ing we mean finding for y one of the four x such that 
E n b^ = y * F"t nd1 ng one such x 1s sufficient for the 
would be signature forger, so that we want to show that 
this is hard. Thus the problem of, say, forging P's 
signilUFtl 1* exactly as intractable as the factorization 
of a number n which 1s a product of large primes. As 
mentioned in the Introduction, the scheme 1n [6] 1s at 
mo4t as safe as factorization but conceivably easier to 
crack. 

In the following theorem we count an addition of num- 
bers a,b, <_ n as one operation. 

It is readily seen that 1f we can solve (4) for fixed 
n,b and arbitrary c then we can extract square roots, 
i.e., solve y 2 = m mod n whenever a solution exists. 
Namely, letting b = 2d mod n(n 1s odd) and m » c + d 2 
mod n, (4) turns into 



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x 2 + 2dx + d 2 = (x+d) 2 = m mod n. 
Thus our result follows from 

THEOREM 1 : Let AL be an algorithm for finding one of 
the solutions of 

(5) y 2 = m mod n 

whenever a solution exists, and requiring F(n) steps. 
There exists an algorithm for factoring n requiring 
2F(n) + 21og 2 n steps. 

Vn.ooi. Assume that n - p*q 1s a product of two primes, 
the case relevant for E n b . The proof easily extends to 
the general case. 

For any < k < n, (k,n) - 1, there are exactly four 
solutions for the congruence 

y 2 = k 2 mod n. 

Namely, let res(k.p) = r, res(k.q) = s then the solutions 
y of this congruence satisfy res(y.p) = *r mod p.res(y.q) ■ 
= ±s mod q and each of the four sign combinations gives rise 
to a different solution. Defining for < yi,y 2 < n,yi*y 2 
to mean y? = y| mod n, we see that this equivalence relation 
decomposes the set < y < n, (y,n) ■ 1 into classes each 
containing four elements. 

Denote by /m the solution of (5) by AL for any 
m, (m,n) =1. If AL produces more than one solution then 



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the factorization algorithm that follows is even further 
facil itated . 

Choose at random a number < k < n. If (k,n) + 1 
then we directly get a factor of n. In practice, this 
possibility can be neglected. Compute k 2 = m mod n. 

Compute k! = /m by AL . Now, k is i n the equi val ence 
class, by the relation a,, of k x . In a random choice of 
< k < n, all four possible choices of numbers within 
any class are equally likely. Hence with probability 1/2 



or 



k = ki mod p, k = - ki mod q 
k = - ki mod p, k = ki mod q 



Therefore with probability 1/2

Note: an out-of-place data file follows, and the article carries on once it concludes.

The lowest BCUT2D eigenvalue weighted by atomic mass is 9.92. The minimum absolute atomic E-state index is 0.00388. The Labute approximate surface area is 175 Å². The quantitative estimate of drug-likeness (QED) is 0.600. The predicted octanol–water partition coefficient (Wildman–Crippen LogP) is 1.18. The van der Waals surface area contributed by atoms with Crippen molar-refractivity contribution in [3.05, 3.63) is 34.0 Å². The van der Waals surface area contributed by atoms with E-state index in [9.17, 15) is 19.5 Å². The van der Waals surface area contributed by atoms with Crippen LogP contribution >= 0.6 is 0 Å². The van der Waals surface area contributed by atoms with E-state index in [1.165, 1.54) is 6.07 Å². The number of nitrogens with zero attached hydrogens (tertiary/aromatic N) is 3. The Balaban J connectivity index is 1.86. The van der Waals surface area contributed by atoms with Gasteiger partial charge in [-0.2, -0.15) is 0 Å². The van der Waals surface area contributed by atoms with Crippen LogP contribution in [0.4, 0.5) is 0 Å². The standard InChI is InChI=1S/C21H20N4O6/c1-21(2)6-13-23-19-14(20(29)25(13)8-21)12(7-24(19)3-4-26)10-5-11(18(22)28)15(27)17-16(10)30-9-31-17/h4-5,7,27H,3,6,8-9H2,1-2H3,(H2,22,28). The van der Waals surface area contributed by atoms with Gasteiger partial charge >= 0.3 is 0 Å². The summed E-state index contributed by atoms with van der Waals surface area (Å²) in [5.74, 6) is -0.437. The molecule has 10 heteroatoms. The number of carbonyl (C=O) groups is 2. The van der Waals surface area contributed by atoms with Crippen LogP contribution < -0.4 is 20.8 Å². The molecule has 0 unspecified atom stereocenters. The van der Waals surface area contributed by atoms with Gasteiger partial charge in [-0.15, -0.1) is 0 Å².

(6) 



(k-ki ,n) = p or q 



The computation of /m requires F(n) steps. The 
computation of the g.c.d. (6) requires at most log 2 n 
subtractions and divisions by 2, of numbers smaller than n, 
Hence the expected number of steps is 2F(n) + 2 log 2 n. 

If we count bit-operations then subtraction of numbers 
smaller than n requires at most log 2 n bit-operations 
and the bound is 2F(n) + 2(log 2 n) 2 . 

The previous theorem may be strengthened to cover the 
situation that for the given key E n b can be decoded in 
just a small percentage of all cases. 



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THSOREM 2 : If AL solves (5) in F(n) steps for 1/e 
of the < m < n, . (m.n) * V, for which (5) has a solution, 
then there is an algorithm for factoring n requiring 
2eF(n) + 21og 2 n steps. 

Vfiooi. As in the proof of Theorem 1, choose a < k < n at 
random and compute k 2 = m mod n. Apply AL to find ,/m. 
If the computation runs more than F(n) steps abort it 
and choose another k. Whenever a root k a - /m is found, 
compute (k-ki.n). The analysis in the proof of Theorem 1 
implies that with probability 1/2 each such try produces 
a factorization of n. 

The expected number of choices of k leading to a /m 
is § »nd the expected number of 4ucce**(M of AL needed 
for a factorization, is 2. Thus the total expected number 
of steps is 2eF(n) + 21og 2 n. Note that we embark on the 
second phase of the factorization only after a success of 
AL in finding /m. 

If for example e = 1000, and F(n) were not prohibi- 
tively large, then an adversary, could factor n in 
2000 F(n) + 21og 2 n steps. Consequently, if no practical 
algorithm for factoring n is possible , then no practical 
decoding algorithm could work in even 1/1000 of all cases. 



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GENERALIZATIONS 



The above method of construction of a one-way function 
can be extended to employ polynomials or powers of x of 
small degrees other than 2. 

Assume for example that n = p*q, where p and q 
are primes of the form 3k + l . The one-way function will 
be E(x) = x 3 mod n. The decoding 1s effected by solving 
x 3 - m e mod p and mod q by a probabilistic algorithm 
similar to the one used 1n Section 2. Again one can prove 
that any algorithm for extracting cubic roots leads, for n 
of the above form, to a factorization of n. 

The probability that x 3 = w mod n 1s solvable for a 
random w 1s 1/9. Thus for utilization ' In signatures the 
quadratic scheme seems best. 



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REFERENCES 



[1] Berlekamp, E.R., Factoring polynomials over large 

finite fields, Math, of Coop., vol. 24 (1970), pp. 713-735. 

[2] Diffie, W. , and Hellman, M. , New directions in crypto- 
graphy, IEEE Trans, of Inf. Theory, IT-22, (November 1976), 
pp. 644-654. 

[3] Rabin, M. , O., Probabilistic algorithms, Algorithms 
and Complexity, Recent Results and New Directions, 
J. P. Traub, editor, Academic Press, New York, 1976, 
pp t 31*40, 

[4] Rabin,' M.O., Digitalized signatures, Foundations of 

Secure Computations, R. Lipton and R. DeMillo editors, 
Academic Press New York, 1978/ 

[5] Rabin, M.O., Probabilistic algorithms in finite fields, 
submitted for publication. 

[6] Rivest, R.L., Shamir A., and Adleman L. , A method for 
obtaining digital signatures and public-key crypto- 
sy 8 terns, Coram. ACM. vol. 21 (February 1978) . 

[7] Solovay, R. , and Strassen, V., A fast monte -carlo test 
for primality, SIAM Jour, on Comp. Vol. 6 (1977), 
pp. 84-85.